UK Politics

Lib Dem activists back calls for fewer Trident submarines

Nuclear submarine
Image caption Estimates of the cost of like-for-like renewal range from £15bn to twice that figure

The Lib Dem conference has backed calls for a reduction in the number of Trident submarines while still maintaining a UK nuclear capability.

Under Lib Dem proposals, the 60-year-old policy of continuous at-sea patrols would end with submarine numbers cut from four to at most three.

The Lib Dems say it represents a "step down the nuclear ladder" but the Tories say a "part-time deterrent" is wrong.

A decision on Trident has been delayed until after the 2015 election.

The Conservatives back the like-for-like replacement of the UK's nuclear weapons system but the Lib Dems have called for a slimmed-down version to save money and to put an end to what they say is the current outdated "Cold War posture".

Reducing the number of submarines would be the "greatest single act of de-escalation ever undertaken by one of the established nuclear powers", the party's policy document - approved by activists on Tuesday - said.

'Bold and radical'

Ahead of the main vote, party members rejected an amendment calling for the UK's nuclear weapons system to be scrapped by 322 votes to 228.

The man who led a review looking at alternatives to Trident, Chief Secretary to the Treasury Danny Alexander, told the Glasgow conference the party's position was the product of one of "most detailed, thorough, and comprehensive analyses of the options on nuclear available to this country".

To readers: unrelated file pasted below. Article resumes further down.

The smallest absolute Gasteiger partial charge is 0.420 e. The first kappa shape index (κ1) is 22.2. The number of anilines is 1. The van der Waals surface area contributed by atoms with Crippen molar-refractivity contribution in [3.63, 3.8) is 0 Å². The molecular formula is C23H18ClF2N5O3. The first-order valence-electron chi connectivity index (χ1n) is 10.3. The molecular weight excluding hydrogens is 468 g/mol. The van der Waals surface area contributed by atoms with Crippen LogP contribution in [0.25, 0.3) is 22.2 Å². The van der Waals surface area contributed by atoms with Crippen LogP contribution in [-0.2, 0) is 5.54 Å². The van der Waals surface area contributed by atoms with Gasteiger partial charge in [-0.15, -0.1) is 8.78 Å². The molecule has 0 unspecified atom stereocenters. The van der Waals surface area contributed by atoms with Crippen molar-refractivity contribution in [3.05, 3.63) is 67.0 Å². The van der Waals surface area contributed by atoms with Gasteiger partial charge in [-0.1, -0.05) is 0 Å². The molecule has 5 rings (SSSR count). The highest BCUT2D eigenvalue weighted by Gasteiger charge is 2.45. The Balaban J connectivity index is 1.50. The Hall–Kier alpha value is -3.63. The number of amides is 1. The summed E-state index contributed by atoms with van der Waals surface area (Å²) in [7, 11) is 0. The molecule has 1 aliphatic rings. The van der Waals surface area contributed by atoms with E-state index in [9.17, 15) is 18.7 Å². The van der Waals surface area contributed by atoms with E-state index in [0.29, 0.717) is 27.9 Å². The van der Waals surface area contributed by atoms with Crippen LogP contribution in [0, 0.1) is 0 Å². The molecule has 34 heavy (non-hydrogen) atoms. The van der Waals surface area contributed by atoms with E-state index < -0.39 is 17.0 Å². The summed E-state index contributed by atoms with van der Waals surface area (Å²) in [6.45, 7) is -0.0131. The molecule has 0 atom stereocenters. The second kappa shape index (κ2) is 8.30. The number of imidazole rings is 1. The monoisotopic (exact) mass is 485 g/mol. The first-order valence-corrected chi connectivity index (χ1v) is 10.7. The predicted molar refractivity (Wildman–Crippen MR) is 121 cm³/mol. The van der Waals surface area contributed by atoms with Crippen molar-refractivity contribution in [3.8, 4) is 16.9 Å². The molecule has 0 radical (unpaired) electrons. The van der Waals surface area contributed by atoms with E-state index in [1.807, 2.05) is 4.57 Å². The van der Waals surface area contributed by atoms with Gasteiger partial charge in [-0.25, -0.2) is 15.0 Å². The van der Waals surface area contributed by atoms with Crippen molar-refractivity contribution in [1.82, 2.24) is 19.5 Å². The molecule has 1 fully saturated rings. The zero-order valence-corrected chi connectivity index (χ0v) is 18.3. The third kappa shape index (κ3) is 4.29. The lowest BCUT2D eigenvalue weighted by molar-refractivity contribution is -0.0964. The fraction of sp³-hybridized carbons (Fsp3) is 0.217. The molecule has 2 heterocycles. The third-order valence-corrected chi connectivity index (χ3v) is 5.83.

"As a party, let's not sit in a position of purity where we can't make a difference, let's choose a policy which we can actually deliver in government," Mr Alexander said.

Former defence minister Nick Harvey said the UK could no longer "wave weapons of mass destruction around" when there was no stated enemy and said that the scaling down of Trident was an "intelligent way forward".

Activists expressed a range of views on the subject of nuclear disarmament and the UK's conventional military capability.

Paul Twigger said scrapping Trident would be a "bold and radical step" and would bring political benefits to the Lib Dems. "It's time to drop the ballast of nuclear weapons and our party will soar," he said.

But Monroe Palmer ridiculed the suggestion that submarines could be sent to sea in future unarmed, their arsenal to be redeployed in periods of increased tension.

"That should scare the living daylights out of the enemy," he told the conference.

George Cunningham said a slimmed-down Trident was not a "workable solution" and warned that the "world has not become a safer place" since the end of the Cold War and there was still a direct nuclear threat to the UK.

The motion also called for a review of arms exports policy, including a presumption that countries on the Foreign Office's list of nations with questionable human rights records should not be traded with.